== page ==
LOS ANGELES (KABC) — Michael Jackson’s accountant was back on the witness stand Tuesday in the Jackson family’s wrongful death trial against AEG Live. He said the singer brought in millions of dollars in revenue but had a hard time holding on to it.

Jackson turned songs to platinum, but jurors heard testimony from accountant Arthur Erk, a witness for the Jacksons, that the artist spent money faster than he made it and that Jackson was broke when he signed with AEG to stage his comeback tour.

Erk had testified that Jackson could have earned as much as $1.5 billion from the tour had he lived. AEG’s defense on Tuesday attacked Erk’s figures.

Jackson’s most popular tours — “Bad,” “Dangerous” and “History” — were performed over a 10-year span. Erk said the “This Is It” tour could sell out 260 concert dates over 37 months. Erk conceded that Jackson agreed to 50 shows, not 260.

About Jackson’s ability to fill concert venues, Erk had listed potential concert sites throughout the world. Under cross examination, he said he obtained his information from Wikipedia and did not know that a major sport site in India did not even allow concerts.

“It was a creation and a fabrication that was presented to the jury as an idea of what Mr. Jackson would have made, which was more than he made in his lifetime,” said AEG defense attorney Marvin Putnam.

The defense also raised questions about Jackson’s marketability after dangling his baby over a balcony and his molestation trial. Future earnings potential will be an issue for the jury only if they decide AEG is liable for the actions of Jackson’s doctor, Conrad Murray. The defense says Jackson’s debt must also be calculated too.

Jurors heard Tuesday that Jackson signed his tour agreement after borrowing all he could on what he owned, including his mother’s house, which was on the verge of foreclosure.


Accountant under fire by defense

LOS ANGELES (KABC) — A former accountant for Michael Jackson was under fire by the AEG defense Wednesday during the Jackson family’s wrongful death trial. He said that Jackson could have earned more than a billion dollars by touring until he was 66.

How long did Michael Jackson plan to work? Paris Jackson yawns, and then offers two opinions in a video deposition shown to the jury by the defense.

“He still had a lot of music that he was still working on but he kind of needed to relax,” she said.

“So did your dad ever tell you he wasn’t going to tour anymore after the 02?” Paris was asked.

“Yeah,” she replied.

But later she was asked, “How did you understand it was a world tour?”

“Because he told us,” she replied.

“What did he tell you?”

“That we were going around the world on tour,” she said.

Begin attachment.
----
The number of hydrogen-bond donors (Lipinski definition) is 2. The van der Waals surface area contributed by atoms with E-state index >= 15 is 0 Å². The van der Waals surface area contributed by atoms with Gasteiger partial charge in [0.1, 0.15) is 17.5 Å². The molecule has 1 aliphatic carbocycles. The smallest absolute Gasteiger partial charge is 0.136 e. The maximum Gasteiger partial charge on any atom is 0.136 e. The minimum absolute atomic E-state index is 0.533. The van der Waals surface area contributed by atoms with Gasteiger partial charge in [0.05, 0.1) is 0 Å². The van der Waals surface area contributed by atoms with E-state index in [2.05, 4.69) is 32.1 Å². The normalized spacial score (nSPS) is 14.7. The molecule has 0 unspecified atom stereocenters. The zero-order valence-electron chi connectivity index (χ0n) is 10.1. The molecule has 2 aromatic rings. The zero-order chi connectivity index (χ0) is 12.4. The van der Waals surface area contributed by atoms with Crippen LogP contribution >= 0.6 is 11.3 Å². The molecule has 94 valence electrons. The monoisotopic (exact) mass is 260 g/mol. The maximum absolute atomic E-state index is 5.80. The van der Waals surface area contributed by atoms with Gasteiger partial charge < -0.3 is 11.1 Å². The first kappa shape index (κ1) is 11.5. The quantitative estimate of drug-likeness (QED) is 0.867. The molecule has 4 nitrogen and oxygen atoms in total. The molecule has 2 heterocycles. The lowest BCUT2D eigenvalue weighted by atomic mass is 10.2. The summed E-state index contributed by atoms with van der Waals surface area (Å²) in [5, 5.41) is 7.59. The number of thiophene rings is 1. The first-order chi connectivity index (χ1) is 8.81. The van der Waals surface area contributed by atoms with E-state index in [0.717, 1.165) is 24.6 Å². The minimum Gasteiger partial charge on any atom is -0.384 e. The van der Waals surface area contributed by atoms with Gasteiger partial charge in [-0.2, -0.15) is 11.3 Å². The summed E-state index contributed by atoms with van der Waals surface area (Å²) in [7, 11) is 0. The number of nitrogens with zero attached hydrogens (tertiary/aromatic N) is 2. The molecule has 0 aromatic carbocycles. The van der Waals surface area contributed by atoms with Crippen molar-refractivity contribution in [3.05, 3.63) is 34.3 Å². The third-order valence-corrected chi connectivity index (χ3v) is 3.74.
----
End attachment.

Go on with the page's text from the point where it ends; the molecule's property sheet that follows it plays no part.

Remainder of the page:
A worldwide tour or retirement? The star’s potential earnings were debated in court. Katherine Jackson says she and her three grandchildren are entitled to damages if the jury finds AEG tour promoters liable for the actions of Conrad Murray, the doctor who caused Jackson’s death.

AEG’s defense asserts that the $1.5 billion figure projected by certified public accountant Arthur Erk is inflated. Erk testified that Jackson would likely work beyond his contract deal for 50 shows at London’s O2 Arena and instead perform 260 shows, taking the show around the globe and selling out at every venue. But that’s not all.

Defense attorney Sabrina Strong showed Erk’s calculations for tours beyond that. That at age 56, Jackson would embark on four more world tours – a total of 455 shows – Jackson performing until he was 66 years old.

Strong questioned Erk: “Are you aware of any other artist doing five tours between age 50 and 66?”

“I did not consider that,” Erk replied.

Strong also questioned Erk’s numbers for what Jackson could make on endorsements for “This is It”: $317 million. Erk testified that the estimate was based on the sellout of 50 concerts within hours.

AEG’s defense team says that sponsors were wary of Jackson, who had been accused of criminal conduct and that as the show prepared to launch, the promoters did not have a single dollar in sponsorship or endorsements.

Jackson attorney Brian Panish reminded the jury that Jackson was acquitted of all charges, and like golfer Tiger Woods, could win back multi-million-dollar endorsement contracts.

About performing at age 66, Panish elicited examples of senior citizen stars Mick Jagger, age 69, and Barbara Streisand, age 71.

Meantime, Katherine Jackson is getting ready to testify this week in the wrongful death trial.